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Expand chart
Data: FactSet; Chart: Axios Visuals

Turkish President Recep Tayyip Erdoğan is plowing forward with a plan to prove economists wrong.

Driving the news: Turkey’s central bank, under pressure from Erdoğan, on Thursday slashed interest rates for the fourth time in as many months, despite official inflation figures running at over 21%.

Why it matters: Erdoğan is doubling — or quadrupling — down on policies that are roiling its financial markets and hurting ordinary Turkish citizens.

  • In response to the rate cut, the Turkish lira has fallen another 12% relative to the dollar, bringing its plunge to about 50% since rate cuts began in September.

The impact: Street vendors have taken to selling half bagels. And Turkish residents are converting their savings into foreign currencies and gold, as Menekse Tokyay reported for Axios from Ankara.

The backstory: Erdoğan believes that cutting rates will help tame inflation, the opposite of economic orthodoxy. His thinking is that a lower lira will make its exports more attractive — stimulating jobs. The flip side of that, of course, is that imports to Turkey are more expensive.

  • Acknowledging the hardship on Turkey's working class, Erdoğan on Thursday announced he's raising Turkey's minimum wage by an eye-popping 50% — a move that could also stoke further inflation, Bloomberg reports.

What to watch: "We think that the lira will remain under pressure and that this could lead to the introduction of capital controls," wrote Capital Economics analysts in a research note.

The bottom line: “If it were not for the pain and suffering inflicted on 84 million people, this would be a fascinating economics experiment," Refet Gürkaynak, a professor of economics at Bilkent University in Ankara, tells the FT.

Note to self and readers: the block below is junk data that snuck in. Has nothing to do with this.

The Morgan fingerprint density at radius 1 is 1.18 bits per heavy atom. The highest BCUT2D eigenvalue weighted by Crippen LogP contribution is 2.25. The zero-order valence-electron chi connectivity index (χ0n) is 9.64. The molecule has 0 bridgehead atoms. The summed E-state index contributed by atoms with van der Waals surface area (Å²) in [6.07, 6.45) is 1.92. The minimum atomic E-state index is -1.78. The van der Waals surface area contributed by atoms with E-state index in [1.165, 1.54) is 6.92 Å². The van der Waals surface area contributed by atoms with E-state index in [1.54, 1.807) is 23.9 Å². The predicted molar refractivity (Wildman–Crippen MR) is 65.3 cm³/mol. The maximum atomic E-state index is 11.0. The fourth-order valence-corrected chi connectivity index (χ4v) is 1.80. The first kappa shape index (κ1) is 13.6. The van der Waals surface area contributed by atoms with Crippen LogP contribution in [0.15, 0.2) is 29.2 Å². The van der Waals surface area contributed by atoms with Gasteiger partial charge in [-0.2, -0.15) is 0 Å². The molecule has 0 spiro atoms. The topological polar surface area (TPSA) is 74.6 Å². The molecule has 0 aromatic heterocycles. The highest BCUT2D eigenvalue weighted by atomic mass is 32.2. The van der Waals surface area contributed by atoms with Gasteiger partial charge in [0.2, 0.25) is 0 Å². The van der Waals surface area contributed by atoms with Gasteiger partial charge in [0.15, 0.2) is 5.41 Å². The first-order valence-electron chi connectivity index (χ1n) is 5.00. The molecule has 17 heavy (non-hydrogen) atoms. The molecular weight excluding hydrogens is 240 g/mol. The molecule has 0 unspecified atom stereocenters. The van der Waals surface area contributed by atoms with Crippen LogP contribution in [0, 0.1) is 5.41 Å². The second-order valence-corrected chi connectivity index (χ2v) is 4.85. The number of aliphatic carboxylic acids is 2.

Go deeper

Jan 12, 2022 - Politics & Policy

White House braces for brutal inflation report

Photo: Courtesy of the White House

The White House is bracing for another bad report Wednesday on inflation — but now expects it to slow down by the end of the year, administration officials tell Axios.

Why it matters: The Biden administration had been labeling price hikes as "transitory." By publicly warning the Consumer Price Index December reading shows inflation will linger through 2022, officials are trying to temper public expectations and minimize the bad-news blow.

Europe's energy reliance on Russia is a crucial shield for Putin

Illustration: Annelise Capossela/Axios

Cracks in the NATO alliance regarding sanctions for Russia should President Vladimir Putin order troops into Ukraine are in large part based on energy supply concerns.

Why it matters: Russia holds tremendous leverage over some European countries because it provides roughly 40% of Europe's natural gas supply. In Germany, this figure is greater than 50%.

Why the Fed might want to jolt the markets

Fed chair Jerome Powell at a hearing earlier this month. Photo: Brendan Smialowski-Pool/Getty Images

So far, financial markets are cooperating nicely with the Federal Reserve's efforts to restrain inflation. They're doing the Fed's work for it by creating tighter financial conditions, in a distinctly non-panicky way.

  • But as the central bank's policymakers meet this week, an underlying question they face is whether the adjustment is happening too slowly.